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Swiss Federal Council Determines that There is No Legal Ground for Confiscation of Frozen Russian Assets under Swiss Law

The Swiss Federal Council has received legal clarifications on frozen Russian assets from a working group led by the Federal Office of Justice. On 15th February 2022, the Council reviewed the report’s findings, which concluded that confiscation of private Russian assets would undermine the Swiss Federal Constitution and existing legal order.

The Swiss Federal Council has ruled that the expropriation of private assets from lawful origin without due compensation is impermissible under Swiss law. The confiscation of frozen private assets, according to the Federation Constitution and Switzerland’s international obligations, must not be accepted.

Under the Swiss constitution and other legal acts, no public authority can arbitrarily take away someone’s possessions without due process or adequate compensation. In case there is a need to expropriate public assets, it should only be done following fair procedures established by law. Such procedures would include granting affected owners adequate time for them to oppose or challenge the proposed action within proper jurisdiction and, if necessary, to access the available judicial mechanisms for further remedies.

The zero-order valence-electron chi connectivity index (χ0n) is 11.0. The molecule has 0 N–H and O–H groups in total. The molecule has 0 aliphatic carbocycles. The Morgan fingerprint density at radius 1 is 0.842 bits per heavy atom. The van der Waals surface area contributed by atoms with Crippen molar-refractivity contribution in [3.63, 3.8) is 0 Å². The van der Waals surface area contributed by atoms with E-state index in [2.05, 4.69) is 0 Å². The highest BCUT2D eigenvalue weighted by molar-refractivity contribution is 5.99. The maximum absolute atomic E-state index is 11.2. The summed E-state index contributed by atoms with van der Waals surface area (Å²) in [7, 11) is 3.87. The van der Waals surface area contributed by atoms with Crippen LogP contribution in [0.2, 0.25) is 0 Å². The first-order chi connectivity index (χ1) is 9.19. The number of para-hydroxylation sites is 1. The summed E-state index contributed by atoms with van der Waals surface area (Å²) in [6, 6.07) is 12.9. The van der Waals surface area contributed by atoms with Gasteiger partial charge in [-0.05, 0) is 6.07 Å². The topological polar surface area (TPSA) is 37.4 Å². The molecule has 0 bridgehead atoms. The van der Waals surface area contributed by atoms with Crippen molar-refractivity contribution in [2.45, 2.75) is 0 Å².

In addition to that, the Swiss government must provide fair compensation at a market value for those affected by their actions when seizing private assets through either executive order or law promulgated through authorized legislative bodies.

This clarification of its legislative base initiated by Swiss Federal Council falls within the scope of several recent news regarding frozen Russian assets’ treatment.

Earlier, we have notified you that the EU continues to work on its Freeze and Seize legislative initiative that would allow transferring EU-located Russian-owned frozen assets to the third parties of choice.

The existing US statutory legal approach (as determined in the US Asset Seizure for Ukraine Reconstruction Act) is quite simple: if a sanctioned individual or legal entity acts in contradiction with an existing sanction regime, the court may issue a confiscation order regarding its frozen assets for the benefit of any third parties.